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How to Avoid Manual Handling Injuries in Care Homes

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Manual Handling Injuries in Care Homes

Looking after people in a care home often means you’ll need to move residents or carry items on their behalf. Since physical labor is a routine part of the job, you must know how to do these tasks correctly to avoid injuring yourself.

Manual handling in aged care homes involves wheelchair transfers, personal care such as bathing and dressing them, and using hoists and slings to lift residents who can’t move. This is why all workers need to undertake the OHS course, which equips them with the proper training and knowledge to handle these demanding tasks.

Definition of Manual Handling

Manual handling refers to moving or transporting an object or load from one place to another. This can involve physical exertion such as lifting, twisting, pushing, carrying, lowering, or pulling. Although these tasks require bodily force, workers shouldn’t overburden themselves. Extreme physical stress can lead to musculoskeletal injuries such as shoulder and neck sprains or life-long injuries like chronic back pain. So how can you handle these tasks safely?

 Manual Handling Injuries in Care Homes

5 Tips on How to Avoid Manual Handling Injuries

Aside from taking the necessary course training before you embark on your job, here are other ways you can go about your job without exposing yourself to the risk of injuries.

Start by Identifying Potential Hazards in Care Homes

Being experienced will help you see potential accidents before they happen. Some factors increase the risk of injury in every workplace, which is why it’s important to conduct regular assessments to identify them. Go around your workplace and look for potential hazards such as slippery floors, confined spaces, obstructions, and clutter.

Remember to also check for faulty equipment and if there are enough tools for work. Additionally, go through the reports and see if there are recurring injuries and try to get to the root cause of the problem. Once you’ve gathered that information, talk to your fellow staff members about the risks and how you can solve or minimize them.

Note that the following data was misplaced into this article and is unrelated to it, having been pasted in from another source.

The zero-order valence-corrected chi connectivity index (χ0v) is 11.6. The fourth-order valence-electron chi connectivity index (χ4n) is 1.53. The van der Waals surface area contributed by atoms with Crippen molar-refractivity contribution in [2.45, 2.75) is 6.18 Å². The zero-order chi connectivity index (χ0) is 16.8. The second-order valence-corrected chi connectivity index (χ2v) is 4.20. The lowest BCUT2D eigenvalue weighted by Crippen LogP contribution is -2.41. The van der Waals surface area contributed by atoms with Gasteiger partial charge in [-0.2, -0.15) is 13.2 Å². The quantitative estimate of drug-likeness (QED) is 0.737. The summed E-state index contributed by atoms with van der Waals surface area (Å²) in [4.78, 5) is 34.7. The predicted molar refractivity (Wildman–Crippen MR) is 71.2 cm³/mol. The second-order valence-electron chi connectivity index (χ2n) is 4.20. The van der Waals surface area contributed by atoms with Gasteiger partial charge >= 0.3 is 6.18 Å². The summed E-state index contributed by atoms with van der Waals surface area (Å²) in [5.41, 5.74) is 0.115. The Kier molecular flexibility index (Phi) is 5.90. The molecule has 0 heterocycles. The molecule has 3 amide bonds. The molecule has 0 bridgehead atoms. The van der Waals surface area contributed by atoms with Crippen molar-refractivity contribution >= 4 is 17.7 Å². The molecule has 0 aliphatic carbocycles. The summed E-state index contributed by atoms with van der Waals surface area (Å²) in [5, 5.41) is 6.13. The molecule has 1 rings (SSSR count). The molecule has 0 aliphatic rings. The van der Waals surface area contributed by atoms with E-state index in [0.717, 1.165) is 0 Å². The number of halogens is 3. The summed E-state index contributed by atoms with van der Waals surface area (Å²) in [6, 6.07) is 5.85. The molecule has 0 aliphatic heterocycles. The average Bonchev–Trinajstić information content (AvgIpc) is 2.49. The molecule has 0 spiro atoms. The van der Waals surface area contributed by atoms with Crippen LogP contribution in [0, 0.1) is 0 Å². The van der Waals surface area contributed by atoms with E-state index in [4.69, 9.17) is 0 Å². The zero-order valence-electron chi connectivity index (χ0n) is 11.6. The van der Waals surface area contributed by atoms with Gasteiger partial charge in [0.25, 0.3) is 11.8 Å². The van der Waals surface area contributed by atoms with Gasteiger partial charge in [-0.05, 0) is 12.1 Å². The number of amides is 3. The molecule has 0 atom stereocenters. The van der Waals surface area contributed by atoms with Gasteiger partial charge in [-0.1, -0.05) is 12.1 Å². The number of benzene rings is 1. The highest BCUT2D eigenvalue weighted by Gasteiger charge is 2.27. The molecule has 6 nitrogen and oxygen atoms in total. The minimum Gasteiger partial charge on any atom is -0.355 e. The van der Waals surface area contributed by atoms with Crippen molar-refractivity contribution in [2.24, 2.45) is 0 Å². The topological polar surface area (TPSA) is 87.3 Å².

Manual Handling Injuries in Care Homes

Use the Proper Lifting Techniques

Most back and arm injuries result from poor lifting techniques. So before you take on any lifting or unloading task, ask yourself, do you know how to do it properly? If you aren’t sure, here are some tips to help you:

  • Bend at the knees and not the waist – Always make sure to use your legs to lift and keep your back straight. This helps to distribute the weight across your body and implants more force on your feet which helps to avoid straining the spine.
  • Next, keep loads close to your body and hold objects close to your center of gravity to maintain balance and reduce the strain on your back.
  • Thirdly, avoid twisting movements and turn your whole body by moving your feet rather than twisting your spine.
  • Lastly, for heavy or awkward loads, always lift with a colleague to distribute the weight evenly.

Stick to the Recommended Work Practices

You should be well-versed in your job, including the work you will do and how to do it safely. Ensure you get the proper tools needed for any tasks and if a job requires more than one person to handle it, then ask for help from your colleagues. Other tips that can help minimize risks and ensure you are compliant with standard work practices include the following:

  • Ensure that workstations, such as medication trolleys or desks, are at the appropriate height to reduce bending and stretching.
  • Keep residents’ rooms and common areas organized and free of clutter to allow safe and easy movement.
  • Wear supportive, non-slip shoes to maintain good posture and prevent slips and falls.

 Manual Handling Injuries in Care Homes

Are You Fit For The Care Homes Job?

Manual handling exerts a lot of stress and force on the human body so you must be physically fit to handle any laborious tasks. If your daily tasks require manpower, then you need to exercise and do stretches to keep your body fit. It would also help to do some warm-up exercises before the tasks for the day begin. Every staff member should also ensure they get enough rest and at least eight hours of sleep. Your bedtime is when your body repairs itself and heals injuries. Finally, avoid being on duty when overly exhausted as this is when most accidents are likely to happen.

Regular Training and Education

Regular training sessions on correct manual handling techniques and the use of equipment can go a long way in preventing accidents. Periodic refresher courses ensure your employees’ skills are up to date and they also reinforce safe practices. Another way to ensure no one forgets these crucial instructions is by putting up displays like wall posters that explain how to handle different situations.

The Takeaway

Care homes are busy places, buzzing with lots of activities from food preparations, laundry services, and regular cleaning. This means great care should be observed at all times, not just by the caregivers but also by all the staff who work in various departments. Employees can minimize the risk of accidents by following the safety rules, keeping the place clutter-free, and reporting potential hazards.

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